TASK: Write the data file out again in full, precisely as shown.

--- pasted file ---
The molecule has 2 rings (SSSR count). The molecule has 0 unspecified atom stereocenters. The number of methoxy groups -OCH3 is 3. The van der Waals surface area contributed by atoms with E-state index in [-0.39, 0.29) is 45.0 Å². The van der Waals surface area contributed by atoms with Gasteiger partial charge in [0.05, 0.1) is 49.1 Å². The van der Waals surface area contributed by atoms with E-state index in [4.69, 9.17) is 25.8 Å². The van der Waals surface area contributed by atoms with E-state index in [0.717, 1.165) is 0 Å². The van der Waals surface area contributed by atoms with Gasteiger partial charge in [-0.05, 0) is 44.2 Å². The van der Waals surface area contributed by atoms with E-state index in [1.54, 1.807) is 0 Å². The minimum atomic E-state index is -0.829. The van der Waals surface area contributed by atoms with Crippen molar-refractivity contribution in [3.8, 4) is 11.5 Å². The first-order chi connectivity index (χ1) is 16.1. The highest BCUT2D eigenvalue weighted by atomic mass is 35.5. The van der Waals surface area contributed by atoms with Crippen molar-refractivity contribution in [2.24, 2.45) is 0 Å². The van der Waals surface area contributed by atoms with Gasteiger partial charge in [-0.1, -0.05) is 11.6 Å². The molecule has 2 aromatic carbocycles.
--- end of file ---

The molecule has 2 rings (SSSR count). The molecule has 0 unspecified atom stereocenters. The number of methoxy groups -OCH3 is 3. The van der Waals surface area contributed by atoms with E-state index in [-0.39, 0.29) is 45.0 Å². The van der Waals surface area contributed by atoms with Gasteiger partial charge in [0.05, 0.1) is 49.1 Å². The van der Waals surface area contributed by atoms with E-state index in [4.69, 9.17) is 25.8 Å². The van der Waals surface area contributed by atoms with E-state index in [0.717, 1.165) is 0 Å². The van der Waals surface area contributed by atoms with Gasteiger partial charge in [-0.05, 0) is 44.2 Å². The van der Waals surface area contributed by atoms with E-state index in [1.54, 1.807) is 0 Å². The minimum atomic E-state index is -0.829. The van der Waals surface area contributed by atoms with Crippen molar-refractivity contribution in [3.8, 4) is 11.5 Å². The first-order chi connectivity index (χ1) is 16.1. The highest BCUT2D eigenvalue weighted by atomic mass is 35.5. The van der Waals surface area contributed by atoms with Crippen molar-refractivity contribution in [2.24, 2.45) is 0 Å². The van der Waals surface area contributed by atoms with Gasteiger partial charge in [-0.1, -0.05) is 11.6 Å². The molecule has 2 aromatic carbocycles.